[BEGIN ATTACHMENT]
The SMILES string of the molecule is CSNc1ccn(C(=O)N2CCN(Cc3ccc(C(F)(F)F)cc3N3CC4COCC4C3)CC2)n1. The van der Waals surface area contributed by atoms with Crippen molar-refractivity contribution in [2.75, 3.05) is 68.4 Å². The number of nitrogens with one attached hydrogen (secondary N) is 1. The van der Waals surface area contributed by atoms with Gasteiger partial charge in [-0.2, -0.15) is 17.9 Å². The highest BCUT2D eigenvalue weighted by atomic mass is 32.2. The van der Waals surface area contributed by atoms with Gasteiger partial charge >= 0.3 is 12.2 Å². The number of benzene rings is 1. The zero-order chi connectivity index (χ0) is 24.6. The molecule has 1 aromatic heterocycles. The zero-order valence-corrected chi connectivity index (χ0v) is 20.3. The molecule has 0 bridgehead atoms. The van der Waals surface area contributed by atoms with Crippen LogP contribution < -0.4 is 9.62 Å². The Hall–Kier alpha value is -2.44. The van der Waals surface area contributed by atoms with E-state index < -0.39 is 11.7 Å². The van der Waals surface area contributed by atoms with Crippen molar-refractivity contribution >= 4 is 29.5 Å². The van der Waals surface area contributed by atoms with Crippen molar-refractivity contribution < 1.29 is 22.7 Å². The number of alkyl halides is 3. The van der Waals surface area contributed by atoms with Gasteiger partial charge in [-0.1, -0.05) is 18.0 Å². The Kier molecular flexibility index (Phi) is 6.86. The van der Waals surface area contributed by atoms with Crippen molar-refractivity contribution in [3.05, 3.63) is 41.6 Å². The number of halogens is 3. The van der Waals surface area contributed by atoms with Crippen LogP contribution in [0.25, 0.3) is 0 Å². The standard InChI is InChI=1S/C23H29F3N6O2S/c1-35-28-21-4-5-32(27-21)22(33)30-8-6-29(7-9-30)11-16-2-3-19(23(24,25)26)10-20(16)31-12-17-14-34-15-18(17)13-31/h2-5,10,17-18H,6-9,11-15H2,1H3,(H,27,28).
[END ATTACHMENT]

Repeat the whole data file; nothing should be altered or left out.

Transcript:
The SMILES string of the molecule is CSNc1ccn(C(=O)N2CCN(Cc3ccc(C(F)(F)F)cc3N3CC4COCC4C3)CC2)n1. The van der Waals surface area contributed by atoms with Crippen molar-refractivity contribution in [2.75, 3.05) is 68.4 Å². The number of nitrogens with one attached hydrogen (secondary N) is 1. The van der Waals surface area contributed by atoms with Gasteiger partial charge in [-0.2, -0.15) is 17.9 Å². The highest BCUT2D eigenvalue weighted by atomic mass is 32.2. The van der Waals surface area contributed by atoms with Gasteiger partial charge >= 0.3 is 12.2 Å². The number of benzene rings is 1. The zero-order chi connectivity index (χ0) is 24.6. The molecule has 1 aromatic heterocycles. The zero-order valence-corrected chi connectivity index (χ0v) is 20.3. The molecule has 0 bridgehead atoms. The van der Waals surface area contributed by atoms with Crippen LogP contribution < -0.4 is 9.62 Å². The Hall–Kier alpha value is -2.44. The van der Waals surface area contributed by atoms with E-state index < -0.39 is 11.7 Å². The van der Waals surface area contributed by atoms with Crippen molar-refractivity contribution >= 4 is 29.5 Å². The van der Waals surface area contributed by atoms with Crippen molar-refractivity contribution < 1.29 is 22.7 Å². The number of alkyl halides is 3. The van der Waals surface area contributed by atoms with Gasteiger partial charge in [-0.1, -0.05) is 18.0 Å². The Kier molecular flexibility index (Phi) is 6.86. The van der Waals surface area contributed by atoms with Crippen molar-refractivity contribution in [3.05, 3.63) is 41.6 Å². The number of halogens is 3. The van der Waals surface area contributed by atoms with Crippen LogP contribution in [0.25, 0.3) is 0 Å². The standard InChI is InChI=1S/C23H29F3N6O2S/c1-35-28-21-4-5-32(27-21)22(33)30-8-6-29(7-9-30)11-16-2-3-19(23(24,25)26)10-20(16)31-12-17-14-34-15-18(17)13-31/h2-5,10,17-18H,6-9,11-15H2,1H3,(H,27,28).